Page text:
I would recommend the wrapper-function approach. There’s two downsides to skipping it that I can think of:
Exposing the recursive variant means you have to do argument validation on every recursion, which might be wasteful, depending on the kind of validation you need.
fib isn’t defined for negative numbers. Ideally, you would have an “entry point” public function which can check for the negative once, and then call off to a private recursive function which can just safely assume the input is non-negative.
Leaking implementation details
A lot of recursive function have parameters that exist only for the sake of supporting the recursion. Typically, your public “entry point” function will pre-populate these with appropriate values for the start of the recursion. If you didn’t have that, your parameters will be visible to the rest of the world. Default parameters can help with this, but the existence of these still parameters still leak, and it clutters your API.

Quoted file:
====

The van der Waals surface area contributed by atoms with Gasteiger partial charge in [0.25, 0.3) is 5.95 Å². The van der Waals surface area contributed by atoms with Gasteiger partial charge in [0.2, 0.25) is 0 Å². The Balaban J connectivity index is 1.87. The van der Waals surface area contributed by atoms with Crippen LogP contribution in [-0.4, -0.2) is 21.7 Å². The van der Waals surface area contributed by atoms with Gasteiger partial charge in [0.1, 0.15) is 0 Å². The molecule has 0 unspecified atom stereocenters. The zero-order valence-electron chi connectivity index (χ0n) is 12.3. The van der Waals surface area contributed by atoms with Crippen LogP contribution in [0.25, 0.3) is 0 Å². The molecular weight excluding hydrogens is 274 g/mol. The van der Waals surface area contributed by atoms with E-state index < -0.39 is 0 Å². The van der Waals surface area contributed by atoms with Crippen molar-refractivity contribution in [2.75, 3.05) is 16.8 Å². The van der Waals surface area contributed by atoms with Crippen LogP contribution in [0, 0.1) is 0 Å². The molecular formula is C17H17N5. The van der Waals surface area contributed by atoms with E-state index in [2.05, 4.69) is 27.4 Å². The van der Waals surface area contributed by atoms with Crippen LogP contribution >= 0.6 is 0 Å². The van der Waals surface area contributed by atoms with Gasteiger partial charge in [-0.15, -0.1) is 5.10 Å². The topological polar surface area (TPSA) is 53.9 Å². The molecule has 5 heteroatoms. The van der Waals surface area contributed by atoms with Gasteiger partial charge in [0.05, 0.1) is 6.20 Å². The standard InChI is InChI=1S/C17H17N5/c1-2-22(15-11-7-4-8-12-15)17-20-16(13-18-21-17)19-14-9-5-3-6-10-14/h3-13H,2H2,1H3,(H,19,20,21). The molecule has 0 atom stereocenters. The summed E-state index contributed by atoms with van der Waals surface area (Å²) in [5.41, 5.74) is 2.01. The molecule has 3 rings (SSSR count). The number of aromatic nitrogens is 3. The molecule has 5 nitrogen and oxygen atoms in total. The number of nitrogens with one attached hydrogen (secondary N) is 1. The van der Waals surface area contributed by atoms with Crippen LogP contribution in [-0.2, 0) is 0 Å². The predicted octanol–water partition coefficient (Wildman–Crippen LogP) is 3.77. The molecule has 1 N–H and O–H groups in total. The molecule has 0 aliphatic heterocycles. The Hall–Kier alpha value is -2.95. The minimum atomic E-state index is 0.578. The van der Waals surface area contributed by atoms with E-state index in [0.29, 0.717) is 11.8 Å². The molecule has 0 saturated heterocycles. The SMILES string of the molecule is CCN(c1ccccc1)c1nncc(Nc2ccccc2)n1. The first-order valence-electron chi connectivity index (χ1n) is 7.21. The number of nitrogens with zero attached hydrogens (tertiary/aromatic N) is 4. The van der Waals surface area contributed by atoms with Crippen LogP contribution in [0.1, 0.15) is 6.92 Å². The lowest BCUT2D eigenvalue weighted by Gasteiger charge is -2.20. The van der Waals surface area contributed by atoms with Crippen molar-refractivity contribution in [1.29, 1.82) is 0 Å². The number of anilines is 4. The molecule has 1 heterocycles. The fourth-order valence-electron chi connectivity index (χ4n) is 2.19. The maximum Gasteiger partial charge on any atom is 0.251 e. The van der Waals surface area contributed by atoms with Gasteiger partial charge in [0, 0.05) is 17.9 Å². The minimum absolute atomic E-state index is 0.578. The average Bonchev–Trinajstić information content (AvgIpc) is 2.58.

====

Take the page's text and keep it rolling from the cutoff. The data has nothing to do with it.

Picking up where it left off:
Consider also that this prevents you from being able to change the implementation in the future. For example, if you had a function that recursively reverses a linked list, you would benefit from having an
accumulator parameter that helps you be able to take advantage of Tail Call Optimization. If you then decided to switch to an iterative approach, you can’t remove your
accumulator parameter, because that would be breaking your public API.